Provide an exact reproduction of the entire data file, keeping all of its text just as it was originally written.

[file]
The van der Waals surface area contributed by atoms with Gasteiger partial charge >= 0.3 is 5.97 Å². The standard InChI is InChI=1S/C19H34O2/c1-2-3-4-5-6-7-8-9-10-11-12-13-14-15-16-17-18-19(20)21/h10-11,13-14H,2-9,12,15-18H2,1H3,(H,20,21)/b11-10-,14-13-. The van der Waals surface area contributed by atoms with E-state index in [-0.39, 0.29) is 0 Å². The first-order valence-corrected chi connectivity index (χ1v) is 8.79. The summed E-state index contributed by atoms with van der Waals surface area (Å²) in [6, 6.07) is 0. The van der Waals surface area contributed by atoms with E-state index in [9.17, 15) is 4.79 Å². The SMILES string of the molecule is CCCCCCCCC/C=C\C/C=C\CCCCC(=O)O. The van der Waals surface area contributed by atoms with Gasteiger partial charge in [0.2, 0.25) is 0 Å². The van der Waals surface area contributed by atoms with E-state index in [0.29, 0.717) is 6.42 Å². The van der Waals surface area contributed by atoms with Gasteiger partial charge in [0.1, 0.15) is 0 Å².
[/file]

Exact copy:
The van der Waals surface area contributed by atoms with Gasteiger partial charge >= 0.3 is 5.97 Å². The standard InChI is InChI=1S/C19H34O2/c1-2-3-4-5-6-7-8-9-10-11-12-13-14-15-16-17-18-19(20)21/h10-11,13-14H,2-9,12,15-18H2,1H3,(H,20,21)/b11-10-,14-13-. The van der Waals surface area contributed by atoms with E-state index in [-0.39, 0.29) is 0 Å². The first-order valence-corrected chi connectivity index (χ1v) is 8.79. The summed E-state index contributed by atoms with van der Waals surface area (Å²) in [6, 6.07) is 0. The van der Waals surface area contributed by atoms with E-state index in [9.17, 15) is 4.79 Å². The SMILES string of the molecule is CCCCCCCCC/C=C\C/C=C\CCCCC(=O)O. The van der Waals surface area contributed by atoms with Gasteiger partial charge in [0.2, 0.25) is 0 Å². The van der Waals surface area contributed by atoms with E-state index in [0.29, 0.717) is 6.42 Å². The van der Waals surface area contributed by atoms with Gasteiger partial charge in [0.1, 0.15) is 0 Å².